Five myths about data mapping busted

Data flows are becoming more complex by the day and mapping how data travels through an organisation can be daunting. Here’s how to get started

By Emma Sheppard


May 2023

Businesses of all sizes are collecting more data today than ever before. It allows businesses to personalise the customer experience, make decisions about new products and services, and track sales. But getting a handle on what data you hold and for what purpose, where it’s located, how long you keep it for and what you do with it when it’s no longer needed … that can feel like a daunting prospect. 

Here are five myths about data mapping to help businesses tackle the process. 

Myth no. 1 – it’s a job for IT

Data mapping should capture all of the data processing activities throughout the organisation, so should involve every function, department and office. Get a task force together and ask a representative from each team to share how and why they use personal data, how much of it they have, and how they move it around. Don’t fall into the trap of thinking this is just for IT. One of the challenges of data mapping is that personal data can be stored everywhere – including on paper. If this is an IT-led endeavour, it’s highly likely that you will miss something. Plus, mapping data flows enables people in your organisation to understand the personal information they hold. It encourages them to care about it. And to do their part to protect it. Read more in our blog about how to map your data flows.

Myth no. 2 – it’s only a list of data categories

Of course data mapping isn’t just a long bulleted list of the different types of data your business collects. It’s a systematic review that also includes the retention schedule, purpose of processing, recipients, and other details to meet compliance requirements. It should also capture who is responsible for that data and who else outside of the organisation touches it. It’s also an opportunity to ask questions and give feedback. Is there anything that doesn’t make sense? Make it visual with flow charts so that everyone can understand, and keep it consistent with the same format. Google Slides, Photoshop and other specialist packages can help here.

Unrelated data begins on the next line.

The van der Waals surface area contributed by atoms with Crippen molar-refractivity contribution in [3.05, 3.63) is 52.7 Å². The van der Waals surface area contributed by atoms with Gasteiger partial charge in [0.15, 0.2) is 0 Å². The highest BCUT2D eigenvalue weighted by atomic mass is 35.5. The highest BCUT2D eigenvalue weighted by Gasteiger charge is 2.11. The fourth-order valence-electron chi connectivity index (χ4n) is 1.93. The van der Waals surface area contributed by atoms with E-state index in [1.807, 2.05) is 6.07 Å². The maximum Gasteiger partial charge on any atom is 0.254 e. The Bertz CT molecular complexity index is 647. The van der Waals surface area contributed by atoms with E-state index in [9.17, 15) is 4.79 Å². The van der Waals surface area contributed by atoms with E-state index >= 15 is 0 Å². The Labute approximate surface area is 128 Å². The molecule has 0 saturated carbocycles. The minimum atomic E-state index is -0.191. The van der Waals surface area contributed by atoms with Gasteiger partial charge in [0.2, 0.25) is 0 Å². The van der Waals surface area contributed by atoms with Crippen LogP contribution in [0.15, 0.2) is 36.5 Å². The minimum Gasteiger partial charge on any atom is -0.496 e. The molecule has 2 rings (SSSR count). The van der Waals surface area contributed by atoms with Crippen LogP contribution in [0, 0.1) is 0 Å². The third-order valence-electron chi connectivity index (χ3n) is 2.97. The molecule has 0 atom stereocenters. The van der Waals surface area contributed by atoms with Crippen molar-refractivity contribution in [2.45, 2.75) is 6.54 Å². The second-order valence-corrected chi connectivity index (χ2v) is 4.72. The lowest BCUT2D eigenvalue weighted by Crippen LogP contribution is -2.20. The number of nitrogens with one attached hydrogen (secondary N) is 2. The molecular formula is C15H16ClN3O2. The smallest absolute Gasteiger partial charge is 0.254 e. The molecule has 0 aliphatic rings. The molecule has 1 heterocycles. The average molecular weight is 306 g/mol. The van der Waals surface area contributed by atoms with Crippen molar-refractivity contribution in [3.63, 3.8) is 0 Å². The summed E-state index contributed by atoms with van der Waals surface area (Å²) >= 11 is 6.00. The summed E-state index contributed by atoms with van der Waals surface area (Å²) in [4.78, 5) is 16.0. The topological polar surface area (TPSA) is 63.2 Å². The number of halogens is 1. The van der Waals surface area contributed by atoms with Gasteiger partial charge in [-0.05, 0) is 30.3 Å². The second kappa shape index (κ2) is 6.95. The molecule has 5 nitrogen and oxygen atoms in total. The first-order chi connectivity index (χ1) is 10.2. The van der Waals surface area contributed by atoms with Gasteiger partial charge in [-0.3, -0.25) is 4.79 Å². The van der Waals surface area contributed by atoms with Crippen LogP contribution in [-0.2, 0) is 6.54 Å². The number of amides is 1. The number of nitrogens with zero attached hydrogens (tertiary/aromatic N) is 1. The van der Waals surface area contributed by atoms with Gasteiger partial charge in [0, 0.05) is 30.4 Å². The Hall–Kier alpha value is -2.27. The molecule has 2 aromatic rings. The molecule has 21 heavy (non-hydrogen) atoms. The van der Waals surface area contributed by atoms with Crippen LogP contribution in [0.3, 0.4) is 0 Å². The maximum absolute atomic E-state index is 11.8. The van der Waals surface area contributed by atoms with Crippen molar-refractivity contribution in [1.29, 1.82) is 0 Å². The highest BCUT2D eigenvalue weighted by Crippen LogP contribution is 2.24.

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Myth no. 3 – it’s just the data you’re managing internally

Companies aren’t just processing more data than they used to. They’re exchanging more data too. Adding a new application or supplier to the process – whether for marketing, sales or HR – will increase the complexity of the data map. There may also be examples of data “floating” that no one seems to own, or without much documentation as to its origins, why it’s needed or who’s responsible for it. There may also be various functions – such as the sales and marketing teams – using this data without knowledge of the other, or the legal basis under which that processing can occur. Be prepared for data mapping to throw up some problems and adjust processes accordingly. It’s also an opportunity to embrace data minimisation, collecting only necessary, relevant and up-to-date information. 

Myth no. 4 – once it’s done, it’s done

Data maps themselves need to be kept up to date. As you develop new products and processes, and take on different suppliers, your data flows will change. You need a process in place to capture these changes and record them, amending your notices as necessary. Almost half (46%) of privacy professionals say locating unstructured personal data is the most challenging issue of fulfilling subject access requests. So make sure you keep the labelling consistent as you go, capturing the data flowing through the business from a variety of channels. 

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Myth no. 5 – it’s just about the GDPR

Keeping an up-to-date record of all data processing activities is at the heart of the GDPR (see our blog: how to create an Article 30 record) . But it also makes data more accessible and structured, while reducing data redundancies. That provides opportunities for more reliable data analysis. Once you understand the data you collect, with whom you share it, and where it flows, it’s time to make some strategic decisions. Now, you can better determine how to use your data to develop and grow your product. It’s much more than just a compliance function. It forms the very core of an organisation’s data strategy.

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